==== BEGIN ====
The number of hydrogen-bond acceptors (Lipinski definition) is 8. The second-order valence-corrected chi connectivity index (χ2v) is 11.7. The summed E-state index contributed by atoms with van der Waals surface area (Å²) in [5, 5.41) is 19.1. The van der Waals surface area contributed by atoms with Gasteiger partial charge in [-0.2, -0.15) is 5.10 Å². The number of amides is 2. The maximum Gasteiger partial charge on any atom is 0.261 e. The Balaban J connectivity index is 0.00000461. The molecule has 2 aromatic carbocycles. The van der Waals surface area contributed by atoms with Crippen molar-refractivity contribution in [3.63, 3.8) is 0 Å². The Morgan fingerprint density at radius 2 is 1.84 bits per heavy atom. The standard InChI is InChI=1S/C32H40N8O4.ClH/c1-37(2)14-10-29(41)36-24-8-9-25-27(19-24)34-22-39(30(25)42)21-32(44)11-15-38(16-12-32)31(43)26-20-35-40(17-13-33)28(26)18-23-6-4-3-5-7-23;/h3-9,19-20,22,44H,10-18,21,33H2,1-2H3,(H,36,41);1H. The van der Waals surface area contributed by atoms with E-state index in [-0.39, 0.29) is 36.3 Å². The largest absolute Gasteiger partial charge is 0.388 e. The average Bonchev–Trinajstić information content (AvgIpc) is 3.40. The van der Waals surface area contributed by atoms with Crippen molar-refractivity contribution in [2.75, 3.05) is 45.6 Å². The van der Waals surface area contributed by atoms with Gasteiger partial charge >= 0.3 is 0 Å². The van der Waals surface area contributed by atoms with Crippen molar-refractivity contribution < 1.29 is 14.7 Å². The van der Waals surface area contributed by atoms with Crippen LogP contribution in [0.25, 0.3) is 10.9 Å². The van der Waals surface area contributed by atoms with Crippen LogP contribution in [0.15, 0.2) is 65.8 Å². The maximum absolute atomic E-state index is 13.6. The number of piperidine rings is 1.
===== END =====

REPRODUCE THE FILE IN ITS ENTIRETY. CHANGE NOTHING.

The number of hydrogen-bond acceptors (Lipinski definition) is 8. The second-order valence-corrected chi connectivity index (χ2v) is 11.7. The summed E-state index contributed by atoms with van der Waals surface area (Å²) in [5, 5.41) is 19.1. The van der Waals surface area contributed by atoms with Gasteiger partial charge in [-0.2, -0.15) is 5.10 Å². The number of amides is 2. The maximum Gasteiger partial charge on any atom is 0.261 e. The Balaban J connectivity index is 0.00000461. The molecule has 2 aromatic carbocycles. The van der Waals surface area contributed by atoms with Crippen molar-refractivity contribution in [3.63, 3.8) is 0 Å². The Morgan fingerprint density at radius 2 is 1.84 bits per heavy atom. The standard InChI is InChI=1S/C32H40N8O4.ClH/c1-37(2)14-10-29(41)36-24-8-9-25-27(19-24)34-22-39(30(25)42)21-32(44)11-15-38(16-12-32)31(43)26-20-35-40(17-13-33)28(26)18-23-6-4-3-5-7-23;/h3-9,19-20,22,44H,10-18,21,33H2,1-2H3,(H,36,41);1H. The van der Waals surface area contributed by atoms with E-state index in [-0.39, 0.29) is 36.3 Å². The largest absolute Gasteiger partial charge is 0.388 e. The average Bonchev–Trinajstić information content (AvgIpc) is 3.40. The van der Waals surface area contributed by atoms with Crippen molar-refractivity contribution in [2.75, 3.05) is 45.6 Å². The van der Waals surface area contributed by atoms with Gasteiger partial charge >= 0.3 is 0 Å². The van der Waals surface area contributed by atoms with Crippen molar-refractivity contribution < 1.29 is 14.7 Å². The van der Waals surface area contributed by atoms with Crippen LogP contribution in [0.25, 0.3) is 10.9 Å². The van der Waals surface area contributed by atoms with Crippen LogP contribution in [0.15, 0.2) is 65.8 Å². The maximum absolute atomic E-state index is 13.6. The number of piperidine rings is 1.